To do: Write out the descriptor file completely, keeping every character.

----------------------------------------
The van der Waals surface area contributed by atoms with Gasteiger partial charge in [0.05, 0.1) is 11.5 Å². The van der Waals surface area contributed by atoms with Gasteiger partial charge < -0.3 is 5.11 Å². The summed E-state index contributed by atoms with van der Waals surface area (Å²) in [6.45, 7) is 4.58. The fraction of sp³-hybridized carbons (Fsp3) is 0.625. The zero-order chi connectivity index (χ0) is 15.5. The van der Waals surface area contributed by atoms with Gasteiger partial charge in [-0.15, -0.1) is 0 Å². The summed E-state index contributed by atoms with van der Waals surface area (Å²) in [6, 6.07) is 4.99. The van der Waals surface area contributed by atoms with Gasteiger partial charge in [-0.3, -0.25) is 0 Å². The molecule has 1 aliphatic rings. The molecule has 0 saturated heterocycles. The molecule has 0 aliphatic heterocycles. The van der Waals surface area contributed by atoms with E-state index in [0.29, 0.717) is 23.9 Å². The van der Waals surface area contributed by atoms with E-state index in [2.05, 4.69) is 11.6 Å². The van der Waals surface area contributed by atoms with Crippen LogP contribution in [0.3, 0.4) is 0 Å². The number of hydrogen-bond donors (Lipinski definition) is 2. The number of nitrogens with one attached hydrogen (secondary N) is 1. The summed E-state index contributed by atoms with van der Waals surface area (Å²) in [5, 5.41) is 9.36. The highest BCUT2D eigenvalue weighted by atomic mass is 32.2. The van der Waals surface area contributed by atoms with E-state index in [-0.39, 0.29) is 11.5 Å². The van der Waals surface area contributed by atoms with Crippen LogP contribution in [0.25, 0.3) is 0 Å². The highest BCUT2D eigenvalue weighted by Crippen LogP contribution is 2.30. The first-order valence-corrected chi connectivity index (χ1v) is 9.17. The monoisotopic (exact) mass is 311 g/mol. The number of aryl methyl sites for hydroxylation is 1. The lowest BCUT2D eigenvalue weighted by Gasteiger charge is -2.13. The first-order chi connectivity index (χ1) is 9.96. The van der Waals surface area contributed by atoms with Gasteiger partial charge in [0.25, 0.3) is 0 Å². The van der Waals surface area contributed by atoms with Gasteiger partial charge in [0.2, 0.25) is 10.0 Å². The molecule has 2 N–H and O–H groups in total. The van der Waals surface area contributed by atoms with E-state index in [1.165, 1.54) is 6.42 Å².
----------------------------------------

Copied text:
The van der Waals surface area contributed by atoms with Gasteiger partial charge in [0.05, 0.1) is 11.5 Å². The van der Waals surface area contributed by atoms with Gasteiger partial charge < -0.3 is 5.11 Å². The summed E-state index contributed by atoms with van der Waals surface area (Å²) in [6.45, 7) is 4.58. The fraction of sp³-hybridized carbons (Fsp3) is 0.625. The zero-order chi connectivity index (χ0) is 15.5. The van der Waals surface area contributed by atoms with Gasteiger partial charge in [-0.15, -0.1) is 0 Å². The summed E-state index contributed by atoms with van der Waals surface area (Å²) in [6, 6.07) is 4.99. The van der Waals surface area contributed by atoms with Gasteiger partial charge in [-0.3, -0.25) is 0 Å². The molecule has 1 aliphatic rings. The molecule has 0 saturated heterocycles. The molecule has 0 aliphatic heterocycles. The van der Waals surface area contributed by atoms with E-state index in [0.29, 0.717) is 23.9 Å². The van der Waals surface area contributed by atoms with E-state index in [2.05, 4.69) is 11.6 Å². The van der Waals surface area contributed by atoms with Crippen LogP contribution in [0.3, 0.4) is 0 Å². The number of hydrogen-bond donors (Lipinski definition) is 2. The number of nitrogens with one attached hydrogen (secondary N) is 1. The summed E-state index contributed by atoms with van der Waals surface area (Å²) in [5, 5.41) is 9.36. The highest BCUT2D eigenvalue weighted by atomic mass is 32.2. The van der Waals surface area contributed by atoms with E-state index in [-0.39, 0.29) is 11.5 Å². The van der Waals surface area contributed by atoms with Crippen LogP contribution in [0.25, 0.3) is 0 Å². The highest BCUT2D eigenvalue weighted by Crippen LogP contribution is 2.30. The first-order valence-corrected chi connectivity index (χ1v) is 9.17. The monoisotopic (exact) mass is 311 g/mol. The number of aryl methyl sites for hydroxylation is 1. The lowest BCUT2D eigenvalue weighted by Gasteiger charge is -2.13. The first-order chi connectivity index (χ1) is 9.96. The van der Waals surface area contributed by atoms with Gasteiger partial charge in [0.25, 0.3) is 0 Å². The van der Waals surface area contributed by atoms with Gasteiger partial charge in [0.2, 0.25) is 10.0 Å². The molecule has 2 N–H and O–H groups in total. The van der Waals surface area contributed by atoms with E-state index in [1.165, 1.54) is 6.42 Å².